Kubernetes, Docker and containers are changing the world, and how companies are deploying their software and running their infrastructure. With the shift in how applications are built and deployed, new challenges must be solved. In his session at @DevOpsSummit at19th Cloud Expo, Sebastian Scheele, co-founder of Loodse, will discuss the implications of containerized applications/infrastructures and their impact on the enterprise. In a real world example based on Kubernetes, he will show how to ...
Traditional on-premises data centers have long been the domain of modern data platforms like Apache Hadoop, meaning companies who build their business on public cloud were challenged to run Big Data processing and analytics at scale. But recent advancements in Hadoop performance, security, and most importantly cloud-native integrations, are giving organizations the ability to truly gain value from all their data. In his session at 19th Cloud Expo, David Tishgart, Director of Product Marketing ...
As the world moves toward more DevOps and Microservices, application deployment to the cloud ought to become a lot simpler. The Microservices architecture, which is the basis of many new age distributed systems such as OpenStack, NetFlix and so on, is at the heart of Cloud Foundry - a complete developer-oriented Platform as a Service (PaaS) that is IaaS agnostic and supports vCloud, OpenStack and AWS. Serverless computing is revolutionizing computing. In his session at 19th Cloud Expo, Raghav...
SYS-CON Events announced today Telecom Reseller has been named “Media Sponsor” of SYS-CON's 19th International Cloud Expo, which will take place on November 1–3, 2016, at the Santa Clara Convention Center in Santa Clara, CA. Telecom Reseller reports on Unified Communications, UCaaS, BPaaS for enterprise and SMBs. They report extensively on both customer premises based solutions such as IP-PBX as well as cloud based and hosted platforms.
Aspose.Total for .NET is the most complete package of all file format APIs for .NET as offered by Aspose. It empowers developers to create, edit, render, print and convert between a wide range of popular document formats within any .NET, C#, ASP.NET and VB.NET applications. Aspose compiles all .NET APIs on a daily basis to ensure that it contains the most up to date versions of each of Aspose .NET APIs. If a new .NET API or a new version of existing APIs is released during the subscription peri...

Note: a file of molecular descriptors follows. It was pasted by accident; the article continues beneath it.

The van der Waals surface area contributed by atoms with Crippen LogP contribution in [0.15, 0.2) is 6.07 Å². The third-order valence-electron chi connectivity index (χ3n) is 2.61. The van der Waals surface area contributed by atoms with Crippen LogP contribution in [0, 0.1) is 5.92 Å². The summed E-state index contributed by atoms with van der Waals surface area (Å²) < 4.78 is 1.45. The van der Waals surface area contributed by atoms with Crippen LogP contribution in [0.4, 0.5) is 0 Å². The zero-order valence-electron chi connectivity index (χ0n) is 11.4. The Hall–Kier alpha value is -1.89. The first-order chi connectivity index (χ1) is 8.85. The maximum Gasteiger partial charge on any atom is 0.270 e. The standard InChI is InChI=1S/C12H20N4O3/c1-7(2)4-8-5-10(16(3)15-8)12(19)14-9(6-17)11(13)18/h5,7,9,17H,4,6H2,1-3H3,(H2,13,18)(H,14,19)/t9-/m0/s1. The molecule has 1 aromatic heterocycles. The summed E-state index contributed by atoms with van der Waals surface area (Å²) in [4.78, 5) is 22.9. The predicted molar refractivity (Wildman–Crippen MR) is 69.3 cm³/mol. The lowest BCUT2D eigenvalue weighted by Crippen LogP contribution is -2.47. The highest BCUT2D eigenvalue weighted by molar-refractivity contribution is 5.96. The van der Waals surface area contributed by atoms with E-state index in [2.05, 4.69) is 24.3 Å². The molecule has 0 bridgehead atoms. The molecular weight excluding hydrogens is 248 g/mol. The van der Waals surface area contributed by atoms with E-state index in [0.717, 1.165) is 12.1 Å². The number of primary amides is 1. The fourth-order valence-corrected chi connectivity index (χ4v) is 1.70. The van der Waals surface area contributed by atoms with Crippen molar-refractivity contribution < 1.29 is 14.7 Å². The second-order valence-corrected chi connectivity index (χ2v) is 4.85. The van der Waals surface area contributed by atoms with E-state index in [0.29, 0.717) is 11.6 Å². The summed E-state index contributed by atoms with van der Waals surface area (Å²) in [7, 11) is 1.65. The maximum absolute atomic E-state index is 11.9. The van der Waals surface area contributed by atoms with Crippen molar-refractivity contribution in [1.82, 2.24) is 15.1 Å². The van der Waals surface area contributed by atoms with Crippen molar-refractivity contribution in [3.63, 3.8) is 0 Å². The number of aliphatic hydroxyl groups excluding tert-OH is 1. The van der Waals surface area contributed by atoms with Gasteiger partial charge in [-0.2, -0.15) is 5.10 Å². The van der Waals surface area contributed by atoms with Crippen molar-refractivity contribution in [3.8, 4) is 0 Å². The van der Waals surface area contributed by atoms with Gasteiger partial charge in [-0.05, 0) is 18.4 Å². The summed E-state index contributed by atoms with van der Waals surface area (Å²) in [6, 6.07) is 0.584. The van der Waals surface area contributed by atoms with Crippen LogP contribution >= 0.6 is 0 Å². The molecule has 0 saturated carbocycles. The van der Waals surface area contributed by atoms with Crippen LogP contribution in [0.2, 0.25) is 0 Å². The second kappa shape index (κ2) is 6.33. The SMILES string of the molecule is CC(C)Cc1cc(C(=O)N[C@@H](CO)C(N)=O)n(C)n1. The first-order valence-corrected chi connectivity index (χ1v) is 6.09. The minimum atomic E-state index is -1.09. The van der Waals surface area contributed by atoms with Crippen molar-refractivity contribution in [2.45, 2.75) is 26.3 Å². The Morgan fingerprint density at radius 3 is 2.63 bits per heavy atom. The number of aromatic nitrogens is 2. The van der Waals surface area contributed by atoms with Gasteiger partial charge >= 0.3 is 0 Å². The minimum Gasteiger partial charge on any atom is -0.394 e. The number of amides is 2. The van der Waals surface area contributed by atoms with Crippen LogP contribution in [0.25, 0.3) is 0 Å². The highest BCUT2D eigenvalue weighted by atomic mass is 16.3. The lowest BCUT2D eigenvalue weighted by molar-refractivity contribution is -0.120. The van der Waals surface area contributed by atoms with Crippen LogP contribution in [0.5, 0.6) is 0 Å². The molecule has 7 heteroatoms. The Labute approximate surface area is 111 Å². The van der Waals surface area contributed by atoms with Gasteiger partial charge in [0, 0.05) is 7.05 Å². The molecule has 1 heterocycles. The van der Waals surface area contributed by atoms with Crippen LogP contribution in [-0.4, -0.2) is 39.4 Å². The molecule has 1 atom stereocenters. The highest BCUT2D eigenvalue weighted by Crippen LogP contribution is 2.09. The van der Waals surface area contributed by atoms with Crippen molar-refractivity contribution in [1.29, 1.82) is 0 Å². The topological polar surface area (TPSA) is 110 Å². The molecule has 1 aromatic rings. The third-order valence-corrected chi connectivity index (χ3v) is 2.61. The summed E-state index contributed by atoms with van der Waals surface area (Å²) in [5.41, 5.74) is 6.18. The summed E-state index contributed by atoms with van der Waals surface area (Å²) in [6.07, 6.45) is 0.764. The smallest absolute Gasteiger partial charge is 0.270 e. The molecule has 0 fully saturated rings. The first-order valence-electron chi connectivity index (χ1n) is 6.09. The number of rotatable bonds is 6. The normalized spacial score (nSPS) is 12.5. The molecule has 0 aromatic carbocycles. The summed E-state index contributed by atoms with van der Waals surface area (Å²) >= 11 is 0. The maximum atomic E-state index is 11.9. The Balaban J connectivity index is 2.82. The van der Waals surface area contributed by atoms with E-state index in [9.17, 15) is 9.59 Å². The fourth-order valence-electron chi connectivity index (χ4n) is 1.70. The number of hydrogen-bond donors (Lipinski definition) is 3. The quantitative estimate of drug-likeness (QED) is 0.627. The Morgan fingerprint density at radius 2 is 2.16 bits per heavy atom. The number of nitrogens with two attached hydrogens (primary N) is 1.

SYS-CON Events announced today that StarNet Communications will exhibit at the 19th International Cloud Expo, which will take place on November 1–3, 2016, at the Santa Clara Convention Center in Santa Clara, CA. StarNet Communications’ FastX is the industry first cloud-based remote X Windows emulator. Using standard Web browsers (FireFox, Chrome, Safari, etc.) users from around the world gain highly secure access to applications and data hosted on Linux-based servers in a central data center. ...
Smart Cities are here to stay, but for their promise to be delivered, the data they produce must not be put in new siloes. In his session at @ThingsExpo, Mathias Herberts, Co-founder and CTO of Cityzen Data, will deep dive into best practices that will ensure a successful smart city journey.
DevOps at Cloud Expo, taking place Nov 1-3, 2016, at the Santa Clara Convention Center in Santa Clara, CA, is co-located with 19th Cloud Expo and will feature technical sessions from a rock star conference faculty and the leading industry players in the world. The widespread success of cloud computing is driving the DevOps revolution in enterprise IT. Now as never before, development teams must communicate and collaborate in a dynamic, 24/7/365 environment. There is no time to wait for long dev...
The 19th International Cloud Expo has announced that its Call for Papers is open. Cloud Expo, to be held November 1-3, 2016, at the Santa Clara Convention Center in Santa Clara, CA, brings together Cloud Computing, Big Data, Internet of Things, DevOps, Digital Transformation, Microservices and WebRTC to one location. With cloud computing driving a higher percentage of enterprise IT budgets every year, it becomes increasingly important to plant your flag in this fast-expanding business opportuni...